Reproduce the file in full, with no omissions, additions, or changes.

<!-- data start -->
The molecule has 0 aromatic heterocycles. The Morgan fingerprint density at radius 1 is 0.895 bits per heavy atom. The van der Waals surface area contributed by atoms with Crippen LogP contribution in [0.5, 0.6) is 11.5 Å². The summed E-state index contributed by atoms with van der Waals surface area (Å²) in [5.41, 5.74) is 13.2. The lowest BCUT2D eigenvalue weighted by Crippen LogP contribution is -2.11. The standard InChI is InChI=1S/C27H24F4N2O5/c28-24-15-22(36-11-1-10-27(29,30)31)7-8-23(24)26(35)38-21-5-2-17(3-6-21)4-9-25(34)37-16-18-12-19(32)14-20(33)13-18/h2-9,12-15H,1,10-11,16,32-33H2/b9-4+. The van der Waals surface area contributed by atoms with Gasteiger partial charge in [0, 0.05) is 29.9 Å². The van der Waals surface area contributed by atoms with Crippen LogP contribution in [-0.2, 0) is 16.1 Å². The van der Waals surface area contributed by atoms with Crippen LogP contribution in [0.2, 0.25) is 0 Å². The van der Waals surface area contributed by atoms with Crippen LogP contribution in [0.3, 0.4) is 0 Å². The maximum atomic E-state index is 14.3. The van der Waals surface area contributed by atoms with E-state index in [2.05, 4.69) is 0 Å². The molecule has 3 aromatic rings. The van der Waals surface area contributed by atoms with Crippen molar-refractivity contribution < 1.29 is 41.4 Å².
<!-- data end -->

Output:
The molecule has 0 aromatic heterocycles. The Morgan fingerprint density at radius 1 is 0.895 bits per heavy atom. The van der Waals surface area contributed by atoms with Crippen LogP contribution in [0.5, 0.6) is 11.5 Å². The summed E-state index contributed by atoms with van der Waals surface area (Å²) in [5.41, 5.74) is 13.2. The lowest BCUT2D eigenvalue weighted by Crippen LogP contribution is -2.11. The standard InChI is InChI=1S/C27H24F4N2O5/c28-24-15-22(36-11-1-10-27(29,30)31)7-8-23(24)26(35)38-21-5-2-17(3-6-21)4-9-25(34)37-16-18-12-19(32)14-20(33)13-18/h2-9,12-15H,1,10-11,16,32-33H2/b9-4+. The van der Waals surface area contributed by atoms with Gasteiger partial charge in [0, 0.05) is 29.9 Å². The van der Waals surface area contributed by atoms with Crippen LogP contribution in [-0.2, 0) is 16.1 Å². The van der Waals surface area contributed by atoms with Crippen LogP contribution in [0.2, 0.25) is 0 Å². The van der Waals surface area contributed by atoms with Crippen LogP contribution in [0.3, 0.4) is 0 Å². The maximum atomic E-state index is 14.3. The van der Waals surface area contributed by atoms with E-state index in [2.05, 4.69) is 0 Å². The molecule has 3 aromatic rings. The van der Waals surface area contributed by atoms with Crippen molar-refractivity contribution < 1.29 is 41.4 Å².